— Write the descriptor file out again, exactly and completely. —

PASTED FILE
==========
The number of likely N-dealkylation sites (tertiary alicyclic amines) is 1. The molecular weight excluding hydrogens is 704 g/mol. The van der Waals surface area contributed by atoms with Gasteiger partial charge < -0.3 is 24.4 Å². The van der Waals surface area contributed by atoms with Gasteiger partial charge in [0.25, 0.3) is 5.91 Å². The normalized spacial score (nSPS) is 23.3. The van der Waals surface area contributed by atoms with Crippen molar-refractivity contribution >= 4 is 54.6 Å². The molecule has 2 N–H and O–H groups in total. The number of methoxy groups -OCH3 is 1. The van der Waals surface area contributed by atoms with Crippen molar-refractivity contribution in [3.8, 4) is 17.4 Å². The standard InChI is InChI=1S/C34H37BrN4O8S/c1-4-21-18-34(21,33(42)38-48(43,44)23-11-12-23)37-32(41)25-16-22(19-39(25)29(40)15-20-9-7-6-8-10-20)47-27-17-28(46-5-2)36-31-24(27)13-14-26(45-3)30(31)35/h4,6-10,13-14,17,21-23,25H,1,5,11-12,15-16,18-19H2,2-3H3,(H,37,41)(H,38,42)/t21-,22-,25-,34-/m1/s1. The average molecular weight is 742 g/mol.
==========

The number of likely N-dealkylation sites (tertiary alicyclic amines) is 1. The molecular weight excluding hydrogens is 704 g/mol. The van der Waals surface area contributed by atoms with Gasteiger partial charge < -0.3 is 24.4 Å². The van der Waals surface area contributed by atoms with Gasteiger partial charge in [0.25, 0.3) is 5.91 Å². The normalized spacial score (nSPS) is 23.3. The van der Waals surface area contributed by atoms with Crippen molar-refractivity contribution >= 4 is 54.6 Å². The molecule has 2 N–H and O–H groups in total. The number of methoxy groups -OCH3 is 1. The van der Waals surface area contributed by atoms with Crippen molar-refractivity contribution in [3.8, 4) is 17.4 Å². The standard InChI is InChI=1S/C34H37BrN4O8S/c1-4-21-18-34(21,33(42)38-48(43,44)23-11-12-23)37-32(41)25-16-22(19-39(25)29(40)15-20-9-7-6-8-10-20)47-27-17-28(46-5-2)36-31-24(27)13-14-26(45-3)30(31)35/h4,6-10,13-14,17,21-23,25H,1,5,11-12,15-16,18-19H2,2-3H3,(H,37,41)(H,38,42)/t21-,22-,25-,34-/m1/s1. The average molecular weight is 742 g/mol.